|Dear PIC members and followers:
Like someone on the west coast feeling the first tremors of an earthquake, many PICers might be wondering, as am I, if Covid-19 is “the big one.”
Scientists have long warned that human incursions into wildlife habitats and other close contact with wild animals, such as from bushmeat hunting or the infamous Chinese “wet markets,” could expose us to dangerous new viruses.
Viruses that are endemic and relatively innocuous in one species (such as those responsible for the common cold in humans) can wreak havoc when transmitted to a previously unexposed species (such as the SARS virus that probably originated in bats, which in the 2003 epidemic caused 44 deaths in the Toronto area and 774 worldwide).
The coronavirus currently causing the disease known as Covid-19 is, in fact, a variant of the SARS (severe acute respiratory syndrome) virus. Its official name is SARS-CoV-2 (or second SARS coronavirus). Dense populations provide viruses with a ready supply of new hosts so rapid population growth, increasing penetration into previously undisturbed habitat and global travel are creating ideal conditions for the spread of new and potentially dangerous viruses. And, as Bill Gates warned in 2015, we are not prepared for a pandemic.
Informed opinions are not in agreement about how dangerous the new coronavirus is to the general population, whether the authorities are overreacting, and whether the loss of employment and the suffering of ordinary workers as economies contract around the world is causing more harm than good.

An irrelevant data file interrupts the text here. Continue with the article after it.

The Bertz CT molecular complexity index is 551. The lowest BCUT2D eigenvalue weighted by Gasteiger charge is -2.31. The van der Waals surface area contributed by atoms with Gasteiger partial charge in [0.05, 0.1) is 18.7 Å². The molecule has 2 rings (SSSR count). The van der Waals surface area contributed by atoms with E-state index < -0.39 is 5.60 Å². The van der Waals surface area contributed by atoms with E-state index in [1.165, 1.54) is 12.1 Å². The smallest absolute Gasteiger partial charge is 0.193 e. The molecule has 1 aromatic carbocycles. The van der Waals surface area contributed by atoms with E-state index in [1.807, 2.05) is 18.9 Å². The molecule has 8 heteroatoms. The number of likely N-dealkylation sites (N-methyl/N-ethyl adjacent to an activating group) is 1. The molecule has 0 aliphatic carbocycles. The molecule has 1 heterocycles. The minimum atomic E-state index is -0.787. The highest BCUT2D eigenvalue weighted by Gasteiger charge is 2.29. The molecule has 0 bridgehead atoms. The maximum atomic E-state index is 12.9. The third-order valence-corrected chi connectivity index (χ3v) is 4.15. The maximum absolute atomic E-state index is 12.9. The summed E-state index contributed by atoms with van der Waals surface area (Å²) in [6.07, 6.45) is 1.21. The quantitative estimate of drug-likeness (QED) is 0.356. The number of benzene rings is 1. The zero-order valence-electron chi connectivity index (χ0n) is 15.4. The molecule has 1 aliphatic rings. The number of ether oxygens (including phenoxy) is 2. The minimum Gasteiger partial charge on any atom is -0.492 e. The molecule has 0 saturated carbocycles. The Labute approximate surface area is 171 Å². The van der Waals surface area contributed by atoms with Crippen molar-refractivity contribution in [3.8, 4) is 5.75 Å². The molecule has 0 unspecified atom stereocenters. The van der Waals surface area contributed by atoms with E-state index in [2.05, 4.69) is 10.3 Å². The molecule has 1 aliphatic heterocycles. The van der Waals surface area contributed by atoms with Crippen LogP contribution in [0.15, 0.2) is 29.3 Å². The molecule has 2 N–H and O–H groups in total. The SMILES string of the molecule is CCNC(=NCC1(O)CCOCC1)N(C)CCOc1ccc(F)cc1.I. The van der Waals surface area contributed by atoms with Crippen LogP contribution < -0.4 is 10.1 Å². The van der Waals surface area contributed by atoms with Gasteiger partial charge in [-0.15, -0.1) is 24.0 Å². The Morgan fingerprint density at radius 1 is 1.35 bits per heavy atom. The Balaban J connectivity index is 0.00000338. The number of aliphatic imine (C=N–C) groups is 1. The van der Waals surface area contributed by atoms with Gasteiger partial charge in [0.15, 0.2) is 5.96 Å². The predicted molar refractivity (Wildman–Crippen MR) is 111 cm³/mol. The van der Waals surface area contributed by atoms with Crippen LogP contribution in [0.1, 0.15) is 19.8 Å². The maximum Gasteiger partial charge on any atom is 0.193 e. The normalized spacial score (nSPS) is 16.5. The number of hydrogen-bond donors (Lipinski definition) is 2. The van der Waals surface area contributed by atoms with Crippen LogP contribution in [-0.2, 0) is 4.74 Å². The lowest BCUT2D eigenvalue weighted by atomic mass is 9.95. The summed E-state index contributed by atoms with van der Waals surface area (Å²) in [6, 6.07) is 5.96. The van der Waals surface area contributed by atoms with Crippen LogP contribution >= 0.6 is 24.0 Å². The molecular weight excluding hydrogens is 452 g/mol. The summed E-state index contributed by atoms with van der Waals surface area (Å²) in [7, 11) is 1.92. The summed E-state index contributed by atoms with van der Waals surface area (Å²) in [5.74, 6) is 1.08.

For example, this physician on the front lines in a Los Angeles hospital does not support the shutdowns implemented in the US and many other countries, including Canada. But the fact of the matter is that authorities have to make decisions while they don’t — and can’t possibly have — complete information; it’s only in hindsight that we will more fully understand what is actually happening now.
And only the future will tell us if our leaders learned there really cannot be infinite growth on a finite planet or if it will simply be back to business as usual when the pandemic subsides — whether that takes three months or three years.
John Meyer, the director of Canadians for a Sustainable Society, expresses the optimistic view that the pandemic could lead to a more viable world. As he points out, it was the blind pursuit of growth that made us much more vulnerable and unprepared than we otherwise would have been. As we unconsciously move off the globalist path, he predicts, the changes in our priorities can be the basis for greater preparedness to handle the challenges ahead. I sincerely hope John is right!
As the Covid-19 pandemic continues to cast its pall around the world in the springtime of 2020 and who knows how far beyond, we at PIC will continue our work informing people about population issues and promoting effective, ethical actions to curb our numbers and our impact on the planet. While we’re discontinuing physical encounters, such as Board meetings, as long as stay-at-home directives are in place, we’ll continue to send out news releases and newsletters as before.
If Covid-19 should indeed turn out to be “the big one,” let us hope it brings some good — and the recognition by political, economic and religious leaders in Canada and around the world that human well-being depends on a healthy environment, which cannot be achieved under the paradigm of perpetual growth.
Best wishes for health and strength from all of us at PIC.